About the book: “Bob Chapman, CEO of the $1.7 billion manufacturing company Barry-Wehmiller, is on a mission to change the way businesses treat their employees.” – Inc. Magazine Starting in 1997, Bob Chapman and Barry-Wehmiller have pioneered a dramatically different approach to leadership that creates off-the-charts morale, loyalty, creativity, and business performance. The company utterly rejects the idea that employees are simply functions, to be moved around, "managed" with carrots and sticks, or discarded at will. Instead, Barry-Wehmiller manifests the reality that every single person matters, just like in a family. That’s not a cliché on a mission statement; it’s the bedrock of the company’s success. During tough times a family pulls together, makes sacrifices together, and endures short-term pain together. If a parent loses his or her job, a family doesn’t lay off one of the kids. That’s the approach Barry-Wehmiller took when the Great Recession caused revenue to plunge for more than a year. Instead of mass layoffs, they found creative and caring ways to cut costs, such as asking team members to take a month of unpaid leave. As a result, Barry-Wehmiller emerged from the downturn with higher employee morale than ever before. It’s natural to be skeptical when you first hear about this approach. Every time Barry-Wehmiller acquires a company that relied on traditional management practices, the new team members are skeptical too. But they soon learn what it’s like to work at an exceptional workplace where the goal is for everyone to feel trusted and cared for—and where it’s expected that they will justify that trust by caring for each other and putting the common good first. Chapman and coauthor Raj Sisodia show how any organization can reject the traumatic consequences of rolling layoffs, dehumanizing rules, and hypercompetitive cultures. Once you stop treating people like functions or costs, disengaged workers begin to share their gifts and talents toward a shared future. Uninspired workers stop feeling that their jobs have no meaning. Frustrated workers stop taking their bad days out on their spouses and kids. And everyone stops counting the minutes until it’s time to go home. This book chronicles Chapman’s journey to find his true calling, going behind the scenes as his team tackles real-world challenges with caring, empathy, and inspiration. It also provides clear steps to transform your own workplace, whether you lead two people or two hundred thousand. While the Barry-Wehmiller way isn’t easy, it is simple. As the authors put it: "Everyone wants to do better. Trust them. Leaders are everywhere. Find them. People achieve good things, big and small, every day. Celebrate them. Some people wish things were different. Listen to them. Everybody matters. Show them." From the Hardcover edition.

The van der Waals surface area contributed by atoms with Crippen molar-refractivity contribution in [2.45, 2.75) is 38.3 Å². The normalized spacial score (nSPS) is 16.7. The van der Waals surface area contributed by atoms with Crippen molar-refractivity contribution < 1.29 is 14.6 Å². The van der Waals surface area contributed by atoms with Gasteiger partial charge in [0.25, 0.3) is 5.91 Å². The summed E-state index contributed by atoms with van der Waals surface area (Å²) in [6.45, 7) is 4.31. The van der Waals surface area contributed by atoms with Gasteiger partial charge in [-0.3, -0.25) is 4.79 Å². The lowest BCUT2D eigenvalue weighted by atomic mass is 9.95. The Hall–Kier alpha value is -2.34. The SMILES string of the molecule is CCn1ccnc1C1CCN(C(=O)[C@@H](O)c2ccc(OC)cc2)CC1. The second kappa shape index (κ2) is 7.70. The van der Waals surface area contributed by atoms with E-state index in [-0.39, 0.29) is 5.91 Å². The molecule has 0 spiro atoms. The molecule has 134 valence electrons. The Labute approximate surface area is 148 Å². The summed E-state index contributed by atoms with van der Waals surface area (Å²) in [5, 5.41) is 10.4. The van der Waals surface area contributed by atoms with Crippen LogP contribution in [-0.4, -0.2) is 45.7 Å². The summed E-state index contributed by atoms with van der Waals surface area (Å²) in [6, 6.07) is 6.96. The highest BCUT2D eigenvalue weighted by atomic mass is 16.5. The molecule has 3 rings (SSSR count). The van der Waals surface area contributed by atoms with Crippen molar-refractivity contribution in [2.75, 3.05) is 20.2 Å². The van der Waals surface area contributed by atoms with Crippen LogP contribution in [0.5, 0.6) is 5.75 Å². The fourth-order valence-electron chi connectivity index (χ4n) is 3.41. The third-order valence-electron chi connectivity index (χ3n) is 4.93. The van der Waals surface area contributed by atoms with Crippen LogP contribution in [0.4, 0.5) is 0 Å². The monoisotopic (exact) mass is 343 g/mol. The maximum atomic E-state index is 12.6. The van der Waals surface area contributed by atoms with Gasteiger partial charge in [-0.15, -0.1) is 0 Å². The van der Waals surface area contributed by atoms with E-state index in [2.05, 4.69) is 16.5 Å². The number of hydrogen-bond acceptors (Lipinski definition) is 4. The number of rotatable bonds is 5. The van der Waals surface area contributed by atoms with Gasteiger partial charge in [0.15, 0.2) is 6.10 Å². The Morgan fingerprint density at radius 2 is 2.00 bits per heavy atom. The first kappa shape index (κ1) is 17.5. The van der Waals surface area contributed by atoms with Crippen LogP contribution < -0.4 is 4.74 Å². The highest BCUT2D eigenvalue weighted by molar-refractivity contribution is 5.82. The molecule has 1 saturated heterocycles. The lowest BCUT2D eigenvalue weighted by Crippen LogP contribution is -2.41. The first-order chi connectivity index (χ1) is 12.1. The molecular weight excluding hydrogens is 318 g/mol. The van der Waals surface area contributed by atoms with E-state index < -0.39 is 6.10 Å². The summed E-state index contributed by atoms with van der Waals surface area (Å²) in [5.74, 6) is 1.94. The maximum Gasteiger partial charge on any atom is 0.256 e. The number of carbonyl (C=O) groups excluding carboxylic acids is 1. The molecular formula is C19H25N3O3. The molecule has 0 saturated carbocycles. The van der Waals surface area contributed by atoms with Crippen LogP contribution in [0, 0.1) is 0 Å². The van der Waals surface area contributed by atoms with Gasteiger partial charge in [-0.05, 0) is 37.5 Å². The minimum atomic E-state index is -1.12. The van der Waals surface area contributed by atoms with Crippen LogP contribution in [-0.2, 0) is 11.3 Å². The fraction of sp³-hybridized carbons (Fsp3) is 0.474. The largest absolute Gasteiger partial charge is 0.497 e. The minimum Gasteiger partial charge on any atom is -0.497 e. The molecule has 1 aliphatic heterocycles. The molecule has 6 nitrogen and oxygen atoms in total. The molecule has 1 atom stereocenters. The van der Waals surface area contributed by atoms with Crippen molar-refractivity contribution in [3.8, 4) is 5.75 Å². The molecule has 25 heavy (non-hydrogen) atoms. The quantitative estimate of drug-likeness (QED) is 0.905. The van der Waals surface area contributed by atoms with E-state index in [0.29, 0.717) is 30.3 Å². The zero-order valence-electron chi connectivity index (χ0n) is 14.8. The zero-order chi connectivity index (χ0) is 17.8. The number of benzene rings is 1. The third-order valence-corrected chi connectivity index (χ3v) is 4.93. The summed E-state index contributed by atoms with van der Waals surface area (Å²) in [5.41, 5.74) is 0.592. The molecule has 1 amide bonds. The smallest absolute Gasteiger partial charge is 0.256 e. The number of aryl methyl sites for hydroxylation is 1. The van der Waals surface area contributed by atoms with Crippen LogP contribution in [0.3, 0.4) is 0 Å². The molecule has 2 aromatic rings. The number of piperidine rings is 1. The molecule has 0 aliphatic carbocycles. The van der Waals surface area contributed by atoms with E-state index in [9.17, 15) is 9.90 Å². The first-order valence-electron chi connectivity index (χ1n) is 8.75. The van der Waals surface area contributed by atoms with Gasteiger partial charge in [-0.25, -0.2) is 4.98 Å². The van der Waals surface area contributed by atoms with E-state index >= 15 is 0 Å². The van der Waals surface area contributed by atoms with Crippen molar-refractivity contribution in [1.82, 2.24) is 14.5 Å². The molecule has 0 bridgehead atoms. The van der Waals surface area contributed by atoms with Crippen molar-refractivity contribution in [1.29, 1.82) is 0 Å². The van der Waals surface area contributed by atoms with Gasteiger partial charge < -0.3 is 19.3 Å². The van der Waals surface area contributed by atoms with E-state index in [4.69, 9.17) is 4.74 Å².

by Katie Greenwood